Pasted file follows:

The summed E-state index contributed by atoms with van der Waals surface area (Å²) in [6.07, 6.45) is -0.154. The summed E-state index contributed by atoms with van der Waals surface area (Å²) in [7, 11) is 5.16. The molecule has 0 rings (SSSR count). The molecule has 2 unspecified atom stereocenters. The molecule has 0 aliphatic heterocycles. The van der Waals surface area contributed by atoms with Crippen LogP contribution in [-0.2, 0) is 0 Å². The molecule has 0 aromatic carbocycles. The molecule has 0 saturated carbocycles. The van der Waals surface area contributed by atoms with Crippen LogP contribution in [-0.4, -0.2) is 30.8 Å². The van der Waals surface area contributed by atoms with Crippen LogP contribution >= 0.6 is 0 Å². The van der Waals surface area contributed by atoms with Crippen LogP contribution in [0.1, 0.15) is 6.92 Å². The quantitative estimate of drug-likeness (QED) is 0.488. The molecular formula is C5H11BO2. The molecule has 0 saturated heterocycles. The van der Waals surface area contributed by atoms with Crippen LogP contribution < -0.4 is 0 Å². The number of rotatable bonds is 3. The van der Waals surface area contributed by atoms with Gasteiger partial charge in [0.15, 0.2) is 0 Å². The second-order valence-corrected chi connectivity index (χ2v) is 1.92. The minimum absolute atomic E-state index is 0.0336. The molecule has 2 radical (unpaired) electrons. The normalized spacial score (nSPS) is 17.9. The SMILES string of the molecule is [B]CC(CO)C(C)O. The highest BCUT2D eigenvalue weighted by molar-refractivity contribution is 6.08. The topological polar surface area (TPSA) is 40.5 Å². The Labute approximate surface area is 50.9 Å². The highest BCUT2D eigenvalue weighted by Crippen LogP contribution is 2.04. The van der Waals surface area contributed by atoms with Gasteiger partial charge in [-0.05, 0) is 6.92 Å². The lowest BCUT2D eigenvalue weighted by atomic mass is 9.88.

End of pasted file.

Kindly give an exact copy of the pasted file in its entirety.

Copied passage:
The summed E-state index contributed by atoms with van der Waals surface area (Å²) in [6.07, 6.45) is -0.154. The summed E-state index contributed by atoms with van der Waals surface area (Å²) in [7, 11) is 5.16. The molecule has 0 rings (SSSR count). The molecule has 2 unspecified atom stereocenters. The molecule has 0 aliphatic heterocycles. The van der Waals surface area contributed by atoms with Crippen LogP contribution in [-0.2, 0) is 0 Å². The molecule has 0 aromatic carbocycles. The molecule has 0 saturated carbocycles. The van der Waals surface area contributed by atoms with Crippen LogP contribution in [-0.4, -0.2) is 30.8 Å². The van der Waals surface area contributed by atoms with Crippen LogP contribution >= 0.6 is 0 Å². The van der Waals surface area contributed by atoms with Crippen LogP contribution in [0.1, 0.15) is 6.92 Å². The quantitative estimate of drug-likeness (QED) is 0.488. The molecular formula is C5H11BO2. The molecule has 0 saturated heterocycles. The van der Waals surface area contributed by atoms with Crippen LogP contribution < -0.4 is 0 Å². The number of rotatable bonds is 3. The van der Waals surface area contributed by atoms with Gasteiger partial charge in [0.15, 0.2) is 0 Å². The second-order valence-corrected chi connectivity index (χ2v) is 1.92. The minimum absolute atomic E-state index is 0.0336. The molecule has 2 radical (unpaired) electrons. The normalized spacial score (nSPS) is 17.9. The SMILES string of the molecule is [B]CC(CO)C(C)O. The highest BCUT2D eigenvalue weighted by molar-refractivity contribution is 6.08. The topological polar surface area (TPSA) is 40.5 Å². The Labute approximate surface area is 50.9 Å². The highest BCUT2D eigenvalue weighted by Crippen LogP contribution is 2.04. The van der Waals surface area contributed by atoms with Gasteiger partial charge in [-0.05, 0) is 6.92 Å². The lowest BCUT2D eigenvalue weighted by atomic mass is 9.88.